When you receive a school notice about head lice, or when you want to check your child for lice, you don’t always know what lice eggs look like. How do lice eggs vs dandruff look? How can you tell the difference? When you look at your child’s head, you see some white flecks the size of a sesame seed: are they nits, or are they just dandruff or hair debris? The main difference between head lice eggs and dandruff is that lice eggs are glued to the hair shaft; they are firmly attached to the hair, and are not easily removed. On the contrary, dandruff is not attached to the hair and can be easily brushed off. Dandruff is a common form of skin eczema, also called Seborrheic dermatitis. It is thought to be caused by an overproduction of oil by the skin, and it is called dandruff when it affects the scalp. Dandruff looks like thick, falky, white to yellowish localized patches of scale, and can occur together with red, irritated skin.   Lice eggs are like white to yellowish dots on your hair, the size of a sesame seed. They are 0.8 millimeter long and 0.3 millimeter wide. What happens is that lice eggs have a grey or caramel color when they are laid by the female louse, and they turn yellowish to white when they are empty. So, the color is not always the same, and that’s why it should not be your only criteria when looking for head lice eggs. Nits can indeed be very difficult to see. After they hatch, the shell of the...

Do Lice Jump?

When you get head lie or when your children bring lice back from school or Sports clubs, the first questions that pops into your mind are: how did they get this? Can head lice jump from one’s head to another’s? Do lice jump? The truth is that head lice are human parasites that, contrary to many other insects, cannot jump. They just don’t have the ability to do so. So, do lice jump? No, because they can’t. Head lice cannot jump because their legs do not allow them to do so.   Let’s take a look at the magnified picture of a louse just below: Gilles San Martin – CC BY-SA 2.0 As you can see on the picture, each one of the louse’s 6 legs has claws at its end. With such claws, lice are totally unable to jump. What they can do is use these claws to crawl on the hair, and to crawl from one hair to another hair. If you have also been asking yourself if lice can fly, you also have the answer by looking at the above picture: lice have no wings, so they obviously cannot fly. The only thing they can do is crawl: they don’t walk, they don’t jump, they don’t hop, they don’t swim, and they don’t fly. This is why head lice get transmitted only by contact between an infested hair and a non-infested one. Head-to-head contact is thus the #1 mode of transmission of head lice. Transmission of head lice can also occur between hair with a live louse on it that has fallen on the floor, or...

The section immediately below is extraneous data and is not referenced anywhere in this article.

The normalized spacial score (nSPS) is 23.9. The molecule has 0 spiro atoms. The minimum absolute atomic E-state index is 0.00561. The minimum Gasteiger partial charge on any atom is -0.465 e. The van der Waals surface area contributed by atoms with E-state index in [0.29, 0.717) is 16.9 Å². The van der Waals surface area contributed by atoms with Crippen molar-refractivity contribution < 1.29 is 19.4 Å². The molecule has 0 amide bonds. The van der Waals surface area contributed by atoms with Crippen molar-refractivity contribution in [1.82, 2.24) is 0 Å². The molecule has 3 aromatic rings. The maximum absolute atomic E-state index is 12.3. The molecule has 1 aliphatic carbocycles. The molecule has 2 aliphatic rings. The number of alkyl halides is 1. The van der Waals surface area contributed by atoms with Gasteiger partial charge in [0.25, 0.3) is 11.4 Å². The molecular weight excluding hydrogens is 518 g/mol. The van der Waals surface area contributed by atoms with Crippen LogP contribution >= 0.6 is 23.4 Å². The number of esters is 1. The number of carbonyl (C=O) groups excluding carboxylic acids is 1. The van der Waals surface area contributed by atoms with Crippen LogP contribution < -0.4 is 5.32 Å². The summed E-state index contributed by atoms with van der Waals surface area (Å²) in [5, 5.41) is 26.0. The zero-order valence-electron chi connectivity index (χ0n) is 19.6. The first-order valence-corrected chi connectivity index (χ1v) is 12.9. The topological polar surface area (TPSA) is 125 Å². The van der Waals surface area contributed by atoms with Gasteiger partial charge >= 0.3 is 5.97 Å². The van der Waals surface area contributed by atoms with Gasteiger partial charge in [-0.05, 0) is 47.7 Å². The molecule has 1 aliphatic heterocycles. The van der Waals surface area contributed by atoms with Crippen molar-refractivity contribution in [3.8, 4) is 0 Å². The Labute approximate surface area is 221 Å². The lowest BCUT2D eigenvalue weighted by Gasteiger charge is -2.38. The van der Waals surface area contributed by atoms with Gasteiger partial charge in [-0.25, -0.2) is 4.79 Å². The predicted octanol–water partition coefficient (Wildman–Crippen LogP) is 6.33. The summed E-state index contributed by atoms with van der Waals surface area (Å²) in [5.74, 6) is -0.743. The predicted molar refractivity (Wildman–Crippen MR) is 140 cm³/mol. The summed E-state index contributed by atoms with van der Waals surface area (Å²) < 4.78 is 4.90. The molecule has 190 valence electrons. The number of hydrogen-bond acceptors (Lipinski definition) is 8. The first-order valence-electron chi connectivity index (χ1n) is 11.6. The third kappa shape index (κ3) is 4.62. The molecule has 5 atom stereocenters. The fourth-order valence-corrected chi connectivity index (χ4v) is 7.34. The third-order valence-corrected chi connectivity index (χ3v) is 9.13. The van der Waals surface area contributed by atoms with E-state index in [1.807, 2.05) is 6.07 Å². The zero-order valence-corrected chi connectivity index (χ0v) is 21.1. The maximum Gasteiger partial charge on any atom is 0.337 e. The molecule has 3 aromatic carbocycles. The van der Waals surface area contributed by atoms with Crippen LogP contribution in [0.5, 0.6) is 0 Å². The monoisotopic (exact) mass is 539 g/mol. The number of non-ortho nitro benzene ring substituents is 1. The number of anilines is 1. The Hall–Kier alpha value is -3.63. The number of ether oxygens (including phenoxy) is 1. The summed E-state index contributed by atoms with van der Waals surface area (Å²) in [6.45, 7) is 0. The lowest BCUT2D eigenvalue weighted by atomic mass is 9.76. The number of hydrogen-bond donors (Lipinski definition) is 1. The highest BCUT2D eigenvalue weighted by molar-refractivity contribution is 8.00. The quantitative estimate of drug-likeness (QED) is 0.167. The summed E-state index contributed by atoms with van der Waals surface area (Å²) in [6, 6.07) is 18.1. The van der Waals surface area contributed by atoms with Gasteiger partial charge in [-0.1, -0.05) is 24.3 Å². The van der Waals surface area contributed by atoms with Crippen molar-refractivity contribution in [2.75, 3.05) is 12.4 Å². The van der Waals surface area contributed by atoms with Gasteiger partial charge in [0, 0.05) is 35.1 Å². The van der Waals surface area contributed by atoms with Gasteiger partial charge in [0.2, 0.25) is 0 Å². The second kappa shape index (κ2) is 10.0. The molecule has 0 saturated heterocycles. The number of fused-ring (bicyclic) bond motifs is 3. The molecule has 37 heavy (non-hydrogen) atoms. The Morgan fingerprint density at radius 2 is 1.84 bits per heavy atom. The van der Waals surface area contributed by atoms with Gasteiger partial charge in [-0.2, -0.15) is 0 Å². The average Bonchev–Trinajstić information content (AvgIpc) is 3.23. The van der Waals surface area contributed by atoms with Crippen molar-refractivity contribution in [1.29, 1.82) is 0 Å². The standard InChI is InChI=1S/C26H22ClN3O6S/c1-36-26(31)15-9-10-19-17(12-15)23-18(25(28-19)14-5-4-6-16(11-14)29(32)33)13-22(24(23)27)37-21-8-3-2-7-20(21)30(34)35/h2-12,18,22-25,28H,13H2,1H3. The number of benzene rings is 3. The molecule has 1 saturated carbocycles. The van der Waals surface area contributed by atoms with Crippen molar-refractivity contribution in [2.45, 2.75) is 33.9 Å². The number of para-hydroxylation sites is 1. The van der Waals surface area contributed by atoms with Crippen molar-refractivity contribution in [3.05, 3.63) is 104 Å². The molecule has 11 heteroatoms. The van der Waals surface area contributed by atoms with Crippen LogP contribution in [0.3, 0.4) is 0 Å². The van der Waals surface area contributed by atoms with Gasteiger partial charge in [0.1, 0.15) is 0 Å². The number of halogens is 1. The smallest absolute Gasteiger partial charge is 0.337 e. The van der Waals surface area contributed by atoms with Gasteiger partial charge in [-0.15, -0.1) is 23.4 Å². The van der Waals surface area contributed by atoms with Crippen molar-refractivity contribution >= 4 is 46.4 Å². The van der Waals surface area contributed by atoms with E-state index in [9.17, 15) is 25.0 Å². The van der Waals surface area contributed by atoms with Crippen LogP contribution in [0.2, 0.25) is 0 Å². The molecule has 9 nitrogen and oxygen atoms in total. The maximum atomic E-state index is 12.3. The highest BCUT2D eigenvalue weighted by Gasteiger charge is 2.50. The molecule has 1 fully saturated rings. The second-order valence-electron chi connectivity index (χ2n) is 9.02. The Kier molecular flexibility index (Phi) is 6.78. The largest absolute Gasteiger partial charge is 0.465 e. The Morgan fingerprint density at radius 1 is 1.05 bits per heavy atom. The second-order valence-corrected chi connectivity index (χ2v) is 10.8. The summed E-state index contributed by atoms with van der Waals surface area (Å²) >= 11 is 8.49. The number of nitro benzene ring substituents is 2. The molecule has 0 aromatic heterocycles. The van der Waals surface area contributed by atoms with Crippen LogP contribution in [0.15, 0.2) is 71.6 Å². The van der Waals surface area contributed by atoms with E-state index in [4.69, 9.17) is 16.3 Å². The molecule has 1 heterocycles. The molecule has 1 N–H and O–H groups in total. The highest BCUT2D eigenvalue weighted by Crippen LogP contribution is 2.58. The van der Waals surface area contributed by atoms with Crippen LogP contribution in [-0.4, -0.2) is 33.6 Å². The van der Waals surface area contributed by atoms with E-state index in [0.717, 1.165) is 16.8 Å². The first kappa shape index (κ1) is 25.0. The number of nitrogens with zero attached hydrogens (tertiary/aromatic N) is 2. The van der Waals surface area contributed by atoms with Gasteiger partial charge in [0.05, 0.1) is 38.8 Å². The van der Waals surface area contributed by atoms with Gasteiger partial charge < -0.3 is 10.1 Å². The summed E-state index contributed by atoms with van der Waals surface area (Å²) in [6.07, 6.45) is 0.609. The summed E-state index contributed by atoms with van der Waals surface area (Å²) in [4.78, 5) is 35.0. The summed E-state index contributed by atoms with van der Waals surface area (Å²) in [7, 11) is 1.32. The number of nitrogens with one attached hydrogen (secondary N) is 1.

Itchy Scalp: Is It Head Lice?